SMEs advised to revoke out of hours email access this Christmas amid stress concerns

SMEs advised to revoke remote email access this Christmas
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Small businesses should consider closing off their employees’ email access during evenings and weekends to protect their mental health, urge Aura Technology.

The strategic IT consultancy also advise employers to consider office pets, offering more sabbaticals and providing staff with fitness trackers and meditation apps that promote wellbeing in the workplace.

Their advice follows that 1 in 5 people in the UK experience work-related stress, anxiety or depression; accounting for over half of all working days lost to ill health in Britain.

According the Chartered Institute of Personnel and Development, two-fifths of workers also check their emails outside of working hours at least five times a day. One third can’t mentally switch off at home.

“Some employers reason that if their staff have out of hours email access then they will be more productive and in the short term that’s often true. However, the research on this is clear that working too many hours for too many consecutive days often leads to lost productivity over time, costing UK business £34.9 billion last year,” said Tim Walker, Managing Director.

“It’s also a major contributory cause of stress, anxiety and depression in the workplace. By limiting out of hours email access and using technology to promote wellbeing in the office, employers ward against the negative impact of burnout and common mental health issues”.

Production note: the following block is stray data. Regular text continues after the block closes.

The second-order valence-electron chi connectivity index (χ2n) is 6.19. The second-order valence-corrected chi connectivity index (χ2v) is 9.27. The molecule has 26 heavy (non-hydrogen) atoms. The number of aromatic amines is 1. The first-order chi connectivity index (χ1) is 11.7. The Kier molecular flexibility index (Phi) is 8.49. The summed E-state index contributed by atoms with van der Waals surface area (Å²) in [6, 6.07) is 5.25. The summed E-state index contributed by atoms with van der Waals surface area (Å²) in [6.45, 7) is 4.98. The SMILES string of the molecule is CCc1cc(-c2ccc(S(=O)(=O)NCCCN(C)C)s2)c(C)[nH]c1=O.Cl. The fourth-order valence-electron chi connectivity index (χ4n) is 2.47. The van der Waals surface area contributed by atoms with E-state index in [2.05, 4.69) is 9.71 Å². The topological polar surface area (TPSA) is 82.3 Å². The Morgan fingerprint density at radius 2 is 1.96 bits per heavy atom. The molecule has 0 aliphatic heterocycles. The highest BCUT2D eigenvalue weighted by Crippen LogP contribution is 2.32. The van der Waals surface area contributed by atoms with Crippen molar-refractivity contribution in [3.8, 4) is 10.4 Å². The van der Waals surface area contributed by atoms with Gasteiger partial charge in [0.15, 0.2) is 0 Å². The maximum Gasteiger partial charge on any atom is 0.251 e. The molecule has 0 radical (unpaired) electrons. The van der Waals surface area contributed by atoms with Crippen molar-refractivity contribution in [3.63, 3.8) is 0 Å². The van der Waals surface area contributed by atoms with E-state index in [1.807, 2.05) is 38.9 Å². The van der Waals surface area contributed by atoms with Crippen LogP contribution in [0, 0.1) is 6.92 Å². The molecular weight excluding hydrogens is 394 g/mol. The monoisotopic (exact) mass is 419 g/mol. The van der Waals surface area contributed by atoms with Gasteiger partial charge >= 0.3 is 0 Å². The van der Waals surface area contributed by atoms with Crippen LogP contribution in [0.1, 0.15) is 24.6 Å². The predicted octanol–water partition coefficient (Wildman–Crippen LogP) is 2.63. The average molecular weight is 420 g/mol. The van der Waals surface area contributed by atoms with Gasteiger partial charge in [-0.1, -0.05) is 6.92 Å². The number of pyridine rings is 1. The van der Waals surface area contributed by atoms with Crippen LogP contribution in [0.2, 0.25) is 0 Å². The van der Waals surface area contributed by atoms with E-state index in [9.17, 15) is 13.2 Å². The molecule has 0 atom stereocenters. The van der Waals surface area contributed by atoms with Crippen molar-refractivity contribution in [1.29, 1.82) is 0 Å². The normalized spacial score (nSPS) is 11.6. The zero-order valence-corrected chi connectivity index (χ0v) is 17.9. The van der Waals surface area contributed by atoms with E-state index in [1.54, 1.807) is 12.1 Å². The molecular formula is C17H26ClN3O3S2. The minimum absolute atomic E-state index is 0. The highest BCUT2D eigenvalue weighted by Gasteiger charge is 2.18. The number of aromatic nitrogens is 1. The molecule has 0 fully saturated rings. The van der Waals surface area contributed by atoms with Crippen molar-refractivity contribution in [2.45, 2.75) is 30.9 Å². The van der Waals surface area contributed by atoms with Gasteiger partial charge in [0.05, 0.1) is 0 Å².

“By law, employers have a responsibility to make reasonable adjustments for staff struggling with stress, anxiety or depression and technology presents opportunities to tackle it.

“Restricting out of hours email and computer access prevents overworking and helps ensure that employees get the down time they need to protect their mental health and be productive in the workplace. Equally, offering more regular breaks, annual leave and sabbaticals can go a long way to making sure staff aren’t run into the ground.

“In the office, mobile apps like Calm and Headspace can promote positive thinking and help staff close off from their workday. Being around an office dog or cat also improves mood and stress levels. Gadgets like fitness trackers can also encourage regular physical activity around the office; exercise is one of the most effective ways to promote good mental health, yet many jobs require staff to remain seated throughout the day.

“Underutilisation can also be a significant stressor for some staff, so resource planning applications such as Resource Guru can help to identify these gaps. Online courses are also a great way to make sure people are being challenged and professionally nourished.”